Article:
Logo
EnglishCookie löschen - von nun an wird die Spracheinstellung Ihres Browsers verwendet.
Lehmann, Tobias; Hess, Martin; Wanner, Gerhard; Melzer, Roland R.: Dissecting a neuron network: FIB-SEM-based 3D-reconstruction of the visual neuropils in the sea spider Achelia langi (Dohrn, 1881) (Pycnogonida). In: BMC Biology 2014, 12:59
[img]
Vorschau

PDF

2MB

Abstract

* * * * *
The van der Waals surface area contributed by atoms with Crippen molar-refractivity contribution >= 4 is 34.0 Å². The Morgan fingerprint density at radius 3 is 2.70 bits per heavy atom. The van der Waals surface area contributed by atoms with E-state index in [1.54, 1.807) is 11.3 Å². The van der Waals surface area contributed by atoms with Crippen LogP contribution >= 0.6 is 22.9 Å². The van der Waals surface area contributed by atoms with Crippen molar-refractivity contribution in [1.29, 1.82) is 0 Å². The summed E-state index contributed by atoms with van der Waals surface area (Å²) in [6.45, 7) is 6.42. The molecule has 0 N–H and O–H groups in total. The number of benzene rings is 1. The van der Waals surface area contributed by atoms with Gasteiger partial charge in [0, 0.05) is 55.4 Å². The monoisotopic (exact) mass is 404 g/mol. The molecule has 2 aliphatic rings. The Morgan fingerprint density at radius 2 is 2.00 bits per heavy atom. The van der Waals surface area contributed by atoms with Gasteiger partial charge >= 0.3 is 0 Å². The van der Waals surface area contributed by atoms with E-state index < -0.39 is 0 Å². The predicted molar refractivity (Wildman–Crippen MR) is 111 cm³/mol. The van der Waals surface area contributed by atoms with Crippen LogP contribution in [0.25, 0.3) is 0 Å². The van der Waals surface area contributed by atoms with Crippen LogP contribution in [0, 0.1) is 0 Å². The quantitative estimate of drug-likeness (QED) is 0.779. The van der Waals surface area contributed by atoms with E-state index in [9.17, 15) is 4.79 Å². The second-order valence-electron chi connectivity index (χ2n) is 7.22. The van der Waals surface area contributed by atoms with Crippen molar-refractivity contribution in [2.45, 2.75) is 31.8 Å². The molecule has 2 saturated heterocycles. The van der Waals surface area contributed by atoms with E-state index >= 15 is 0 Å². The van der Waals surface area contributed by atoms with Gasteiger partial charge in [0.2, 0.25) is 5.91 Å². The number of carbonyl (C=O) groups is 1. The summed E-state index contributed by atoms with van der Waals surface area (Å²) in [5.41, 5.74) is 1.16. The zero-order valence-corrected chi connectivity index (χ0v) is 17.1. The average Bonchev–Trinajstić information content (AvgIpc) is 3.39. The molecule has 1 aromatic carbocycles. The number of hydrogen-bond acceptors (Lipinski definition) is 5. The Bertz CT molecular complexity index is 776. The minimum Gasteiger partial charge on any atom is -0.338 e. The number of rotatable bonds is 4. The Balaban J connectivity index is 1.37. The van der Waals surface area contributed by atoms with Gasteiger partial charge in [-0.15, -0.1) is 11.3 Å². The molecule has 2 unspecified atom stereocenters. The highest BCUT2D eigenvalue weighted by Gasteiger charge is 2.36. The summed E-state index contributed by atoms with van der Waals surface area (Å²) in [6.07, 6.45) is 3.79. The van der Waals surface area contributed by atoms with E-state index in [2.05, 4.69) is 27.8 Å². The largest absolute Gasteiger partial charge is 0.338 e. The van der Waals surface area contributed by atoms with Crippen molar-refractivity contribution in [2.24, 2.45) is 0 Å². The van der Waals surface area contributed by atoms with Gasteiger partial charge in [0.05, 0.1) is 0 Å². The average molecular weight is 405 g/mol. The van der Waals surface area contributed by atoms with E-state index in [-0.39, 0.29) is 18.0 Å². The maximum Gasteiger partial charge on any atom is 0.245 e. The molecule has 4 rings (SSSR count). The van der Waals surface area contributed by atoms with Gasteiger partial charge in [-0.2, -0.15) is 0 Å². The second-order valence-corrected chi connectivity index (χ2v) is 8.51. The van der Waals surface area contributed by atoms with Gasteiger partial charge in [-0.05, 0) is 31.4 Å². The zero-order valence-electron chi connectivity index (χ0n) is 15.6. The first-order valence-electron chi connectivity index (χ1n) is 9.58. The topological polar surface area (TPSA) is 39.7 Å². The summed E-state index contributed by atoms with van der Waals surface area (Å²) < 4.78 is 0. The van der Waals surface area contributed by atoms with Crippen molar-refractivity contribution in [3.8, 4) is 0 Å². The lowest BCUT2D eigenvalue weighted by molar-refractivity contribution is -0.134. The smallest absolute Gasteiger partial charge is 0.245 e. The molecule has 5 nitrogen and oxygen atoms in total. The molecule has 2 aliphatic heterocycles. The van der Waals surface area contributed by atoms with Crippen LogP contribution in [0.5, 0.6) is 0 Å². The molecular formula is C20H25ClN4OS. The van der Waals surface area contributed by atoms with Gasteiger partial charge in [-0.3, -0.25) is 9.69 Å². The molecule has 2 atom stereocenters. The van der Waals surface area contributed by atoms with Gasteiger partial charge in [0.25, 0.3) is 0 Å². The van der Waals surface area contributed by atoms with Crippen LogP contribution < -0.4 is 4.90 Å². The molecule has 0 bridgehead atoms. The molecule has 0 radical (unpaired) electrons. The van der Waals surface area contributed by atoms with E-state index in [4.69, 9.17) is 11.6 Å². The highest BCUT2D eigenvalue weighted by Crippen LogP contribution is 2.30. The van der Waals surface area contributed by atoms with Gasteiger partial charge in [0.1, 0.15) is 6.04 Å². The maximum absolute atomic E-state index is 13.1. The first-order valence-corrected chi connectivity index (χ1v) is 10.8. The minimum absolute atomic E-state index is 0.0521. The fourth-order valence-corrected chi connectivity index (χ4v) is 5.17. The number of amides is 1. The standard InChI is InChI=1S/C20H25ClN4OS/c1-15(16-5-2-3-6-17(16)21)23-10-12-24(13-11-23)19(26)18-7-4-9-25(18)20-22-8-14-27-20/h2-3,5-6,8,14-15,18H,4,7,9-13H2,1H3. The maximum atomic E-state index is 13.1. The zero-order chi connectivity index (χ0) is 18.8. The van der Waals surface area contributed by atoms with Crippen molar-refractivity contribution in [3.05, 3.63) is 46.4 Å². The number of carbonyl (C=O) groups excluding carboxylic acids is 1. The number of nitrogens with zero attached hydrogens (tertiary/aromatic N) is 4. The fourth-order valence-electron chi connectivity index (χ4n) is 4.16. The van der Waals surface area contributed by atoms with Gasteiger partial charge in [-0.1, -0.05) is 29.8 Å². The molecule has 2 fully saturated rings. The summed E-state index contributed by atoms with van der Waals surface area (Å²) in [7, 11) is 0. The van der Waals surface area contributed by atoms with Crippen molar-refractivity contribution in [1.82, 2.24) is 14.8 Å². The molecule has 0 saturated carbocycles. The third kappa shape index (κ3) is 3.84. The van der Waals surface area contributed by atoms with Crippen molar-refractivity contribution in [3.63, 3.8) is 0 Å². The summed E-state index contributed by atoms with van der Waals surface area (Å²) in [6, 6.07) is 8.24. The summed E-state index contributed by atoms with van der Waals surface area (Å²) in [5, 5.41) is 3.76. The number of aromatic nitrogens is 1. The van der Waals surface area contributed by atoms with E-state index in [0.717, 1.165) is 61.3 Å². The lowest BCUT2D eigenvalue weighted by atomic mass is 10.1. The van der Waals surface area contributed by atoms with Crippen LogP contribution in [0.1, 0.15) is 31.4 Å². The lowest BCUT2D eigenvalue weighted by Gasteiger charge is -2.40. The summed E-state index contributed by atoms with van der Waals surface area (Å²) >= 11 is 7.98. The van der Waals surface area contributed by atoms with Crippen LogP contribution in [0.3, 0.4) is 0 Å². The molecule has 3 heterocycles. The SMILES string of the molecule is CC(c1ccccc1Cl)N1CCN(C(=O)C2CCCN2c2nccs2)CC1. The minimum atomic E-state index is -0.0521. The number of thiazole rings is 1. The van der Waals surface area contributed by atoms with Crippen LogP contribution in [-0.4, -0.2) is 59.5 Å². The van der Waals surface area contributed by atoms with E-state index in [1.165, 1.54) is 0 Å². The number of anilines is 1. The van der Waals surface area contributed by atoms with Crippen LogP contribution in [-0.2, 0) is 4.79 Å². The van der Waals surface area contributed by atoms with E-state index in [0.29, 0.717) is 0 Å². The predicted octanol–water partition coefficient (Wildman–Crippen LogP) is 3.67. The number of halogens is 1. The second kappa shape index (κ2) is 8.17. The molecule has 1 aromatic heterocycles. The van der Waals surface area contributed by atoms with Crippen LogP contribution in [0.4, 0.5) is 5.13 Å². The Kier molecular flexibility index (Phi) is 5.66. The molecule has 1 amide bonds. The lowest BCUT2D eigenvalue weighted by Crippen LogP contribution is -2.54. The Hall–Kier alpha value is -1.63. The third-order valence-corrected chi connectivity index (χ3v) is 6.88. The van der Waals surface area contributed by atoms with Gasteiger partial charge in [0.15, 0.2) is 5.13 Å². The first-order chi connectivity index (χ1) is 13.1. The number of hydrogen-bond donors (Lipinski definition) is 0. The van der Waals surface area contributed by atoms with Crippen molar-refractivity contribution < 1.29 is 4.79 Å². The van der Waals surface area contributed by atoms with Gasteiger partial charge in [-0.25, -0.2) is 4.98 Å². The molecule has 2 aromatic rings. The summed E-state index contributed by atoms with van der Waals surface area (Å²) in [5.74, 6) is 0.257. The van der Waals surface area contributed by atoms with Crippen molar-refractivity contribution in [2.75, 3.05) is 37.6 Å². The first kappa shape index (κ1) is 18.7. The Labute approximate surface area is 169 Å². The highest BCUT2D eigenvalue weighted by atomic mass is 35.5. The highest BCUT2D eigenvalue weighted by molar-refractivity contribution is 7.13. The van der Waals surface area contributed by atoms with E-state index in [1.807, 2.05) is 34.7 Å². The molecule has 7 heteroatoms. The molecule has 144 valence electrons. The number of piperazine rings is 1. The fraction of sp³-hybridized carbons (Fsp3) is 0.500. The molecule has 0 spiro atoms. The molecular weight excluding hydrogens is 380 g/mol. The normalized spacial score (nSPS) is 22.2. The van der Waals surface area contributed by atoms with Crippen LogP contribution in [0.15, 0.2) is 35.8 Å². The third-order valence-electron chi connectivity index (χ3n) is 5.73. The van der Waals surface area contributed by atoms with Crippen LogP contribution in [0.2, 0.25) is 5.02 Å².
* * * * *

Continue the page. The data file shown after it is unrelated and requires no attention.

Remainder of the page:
Background: The research field of connectomics arose just recently with the development of new three-dimensional- electron microscopy (EM) techniques and increasing computing power. So far, only a few model species (for example, mouse, the nematode Caenorhabditis elegans, and the fruit fly Drosophila melanogaster) have been studied using this approach. Here, we present a first attempt to expand this circle to include pycnogonids, which hold a key position for the understanding of arthropod evolution. The visual neuropils in Achelia langi are studied using a focused ion beam-scanning electron microscope (FIB-SEM) crossbeam-workstation, and a three-dimensional serial reconstruction of the connectome is presented. Results: The two eyes of each hemisphere of the sea spider's eye tubercle are connected to a first and a second visual neuropil. The first visual neuropil is subdivided in two hemineuropils, each responsible for one eye and stratified into three layers. Six different neuron types postsynaptic to the retinula (R-cells) axons are characterized by their morphology: five types of descending unipolar neurons and one type of ascending neurons. These cell types are also identified by Golgi impregnations. Mapping of all identifiable chemical synapses indicates that the descending unipolar neurons are postsynaptic to the R-cells and, hence, are second-order neurons. The ascending neurons are predominantly presynaptic and sometimes postsynaptic to the R-cells and may play a feedback role. Conclusions: Comparing these results with the compound eye visual system of crustaceans and insects - the only arthropod visual system studied so far in such detail - we found striking similarities in the morphology and synaptic organization of the different neuron types. Hence, the visual system of pycnogonids shows features of both chelicerate median and mandibulate lateral eyes.